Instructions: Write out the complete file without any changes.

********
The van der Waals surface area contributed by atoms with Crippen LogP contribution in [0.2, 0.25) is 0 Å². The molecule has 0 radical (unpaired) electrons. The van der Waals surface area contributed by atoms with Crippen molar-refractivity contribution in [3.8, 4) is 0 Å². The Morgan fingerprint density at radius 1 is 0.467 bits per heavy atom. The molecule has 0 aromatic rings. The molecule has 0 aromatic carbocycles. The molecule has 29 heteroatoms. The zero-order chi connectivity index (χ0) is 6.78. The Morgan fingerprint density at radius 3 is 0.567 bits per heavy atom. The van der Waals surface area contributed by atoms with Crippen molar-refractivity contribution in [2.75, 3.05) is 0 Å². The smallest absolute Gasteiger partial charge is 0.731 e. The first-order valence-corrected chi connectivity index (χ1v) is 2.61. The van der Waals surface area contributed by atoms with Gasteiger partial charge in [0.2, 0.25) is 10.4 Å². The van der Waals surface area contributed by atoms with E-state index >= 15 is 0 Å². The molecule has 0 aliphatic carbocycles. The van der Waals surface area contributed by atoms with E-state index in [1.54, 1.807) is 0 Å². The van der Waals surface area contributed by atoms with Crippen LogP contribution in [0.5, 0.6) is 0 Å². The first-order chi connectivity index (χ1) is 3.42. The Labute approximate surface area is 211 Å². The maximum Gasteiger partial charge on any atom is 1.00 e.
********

The van der Waals surface area contributed by atoms with Crippen LogP contribution in [0.2, 0.25) is 0 Å². The molecule has 0 radical (unpaired) electrons. The van der Waals surface area contributed by atoms with Crippen molar-refractivity contribution in [3.8, 4) is 0 Å². The Morgan fingerprint density at radius 1 is 0.467 bits per heavy atom. The molecule has 0 aromatic rings. The molecule has 0 aromatic carbocycles. The molecule has 29 heteroatoms. The zero-order chi connectivity index (χ0) is 6.78. The Morgan fingerprint density at radius 3 is 0.567 bits per heavy atom. The van der Waals surface area contributed by atoms with Crippen molar-refractivity contribution in [2.75, 3.05) is 0 Å². The smallest absolute Gasteiger partial charge is 0.731 e. The first-order valence-corrected chi connectivity index (χ1v) is 2.61. The van der Waals surface area contributed by atoms with Gasteiger partial charge in [0.2, 0.25) is 10.4 Å². The van der Waals surface area contributed by atoms with E-state index >= 15 is 0 Å². The molecule has 0 aliphatic carbocycles. The van der Waals surface area contributed by atoms with E-state index in [1.54, 1.807) is 0 Å². The van der Waals surface area contributed by atoms with Crippen LogP contribution in [0.5, 0.6) is 0 Å². The first-order chi connectivity index (χ1) is 3.42. The Labute approximate surface area is 211 Å². The maximum Gasteiger partial charge on any atom is 1.00 e.